Mystery Damsel at Mud Lake

On one Sunday in mid-July Chris Lewis, Mike Tate and I went to Mud Lake to look for dragonflies. It was a beautiful warm morning, and we were hoping to catch up with the Blue Dasher and Halloween Pennant that Mike had found there earlier in the week. Both of these dragonflies were new for the Britannia list, and I was especially hoping to find the Halloween Pennant as it would be a lifer for me.

When I first arrived I noticed a large dragonfly zipping above the road near the top of the trees. When it landed in one of the dead trees I pointed it out to Chris and Mike. I could see the dark spots on the wings which identified it as a Prince Baskettail, one of my few sightings of this species.

We walked along the shore of Mud Lake, encountering Cedar Waxwings, Gray Catbirds, a Northern Cardinal, and an Eastern Phoebe along the way. At one point we flushed Spotted Sandpiper foraging near the water’s edge; I usually see these small sandpipers hunting among the rocks of the river rather than along the lake.

There were lots of insects along the weedy edges of the path, and I stopped to photograph this colourful moth sitting out in the open:

Chestnut-marked Pondweed Moth

I also noticed a metallic green spreadwing hunting the smaller insects among the weeds. I pointed it out to Chris, who immediately captured it in her net. We took a close look at it, but because it was a female the shape of her claspers were not conclusive in identifying her.

Four spreadwing species have been recorded from the Britannia Conservation Area:

  • Northern Spreadwing – a common species, recorded every year since 1996;
  • Emerald Spreadwing – a rare species, with only one record from 2003;
  • Slender Spreadwing – a common species, and can be encountered anywhere;
  • Lyre-tipped Spreadwing – a rare species with only one record from 2003. This was likely a stray since no suitable breeding habitat exists at Mud Lake.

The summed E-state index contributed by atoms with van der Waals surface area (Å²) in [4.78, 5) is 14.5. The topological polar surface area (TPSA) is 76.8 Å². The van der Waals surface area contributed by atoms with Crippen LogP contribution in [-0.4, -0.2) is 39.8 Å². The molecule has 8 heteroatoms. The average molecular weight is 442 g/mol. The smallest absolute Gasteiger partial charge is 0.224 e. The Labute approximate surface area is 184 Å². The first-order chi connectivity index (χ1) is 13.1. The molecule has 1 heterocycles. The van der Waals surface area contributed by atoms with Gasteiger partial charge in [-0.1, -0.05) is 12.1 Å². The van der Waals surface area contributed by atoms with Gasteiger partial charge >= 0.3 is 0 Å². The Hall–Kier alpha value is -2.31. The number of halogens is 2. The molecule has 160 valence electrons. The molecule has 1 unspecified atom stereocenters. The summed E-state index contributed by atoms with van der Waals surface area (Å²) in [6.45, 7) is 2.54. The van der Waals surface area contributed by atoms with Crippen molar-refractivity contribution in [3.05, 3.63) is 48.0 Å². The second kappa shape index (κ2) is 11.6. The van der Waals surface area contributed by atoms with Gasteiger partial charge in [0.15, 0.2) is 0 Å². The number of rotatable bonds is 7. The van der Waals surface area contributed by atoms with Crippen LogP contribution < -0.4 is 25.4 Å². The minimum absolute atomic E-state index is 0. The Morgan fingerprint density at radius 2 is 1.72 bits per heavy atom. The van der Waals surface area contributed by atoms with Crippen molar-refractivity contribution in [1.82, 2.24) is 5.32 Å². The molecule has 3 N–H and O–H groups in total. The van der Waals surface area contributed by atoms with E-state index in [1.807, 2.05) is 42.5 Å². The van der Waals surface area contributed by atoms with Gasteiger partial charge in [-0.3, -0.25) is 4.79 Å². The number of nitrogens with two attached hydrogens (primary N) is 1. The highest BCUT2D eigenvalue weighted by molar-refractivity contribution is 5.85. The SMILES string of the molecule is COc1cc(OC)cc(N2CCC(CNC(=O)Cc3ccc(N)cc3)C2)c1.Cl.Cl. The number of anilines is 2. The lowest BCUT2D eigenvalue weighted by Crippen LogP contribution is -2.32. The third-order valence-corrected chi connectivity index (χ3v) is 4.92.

Four spreadwing species have a metallic green thorax: Elegant Spreadwing, Swamp Spreadwing, Amber-winged Spreadwing and Emerald Spreadwing. Amber-winged Spreadwings have dark, diagonal bands present on the side of the thorax, which our mystery damselfly did not. Beyond that, it is difficult to say which species this might be. Here are a few other photos showing our mystery spreadwing:

We let the spreadwing go, and continued on our way to where Mike had seen the Blue Dashers. We found two males easily, though I didn’t take many photographs because we were looking into the sun. This Mourning Cloak, one of the few I’ve seen this summer, was much more cooperative.

Mourning Cloak

We had no luck with the Halloween Pennant, but we did see an Eastern Tailed Blue, a Tule Bluet (which I neglected to photograph…I really need to work on my bluet identification!) and several Stream Bluets.

Stream Bluet

It was nice to be out dragon-hunting with a couple of fellow enthusiasts again; while June and July are the best months of seeing a good variety of species, this summer is going by fast, and I’m hoping that there is still enough time left to see some neat dragons!


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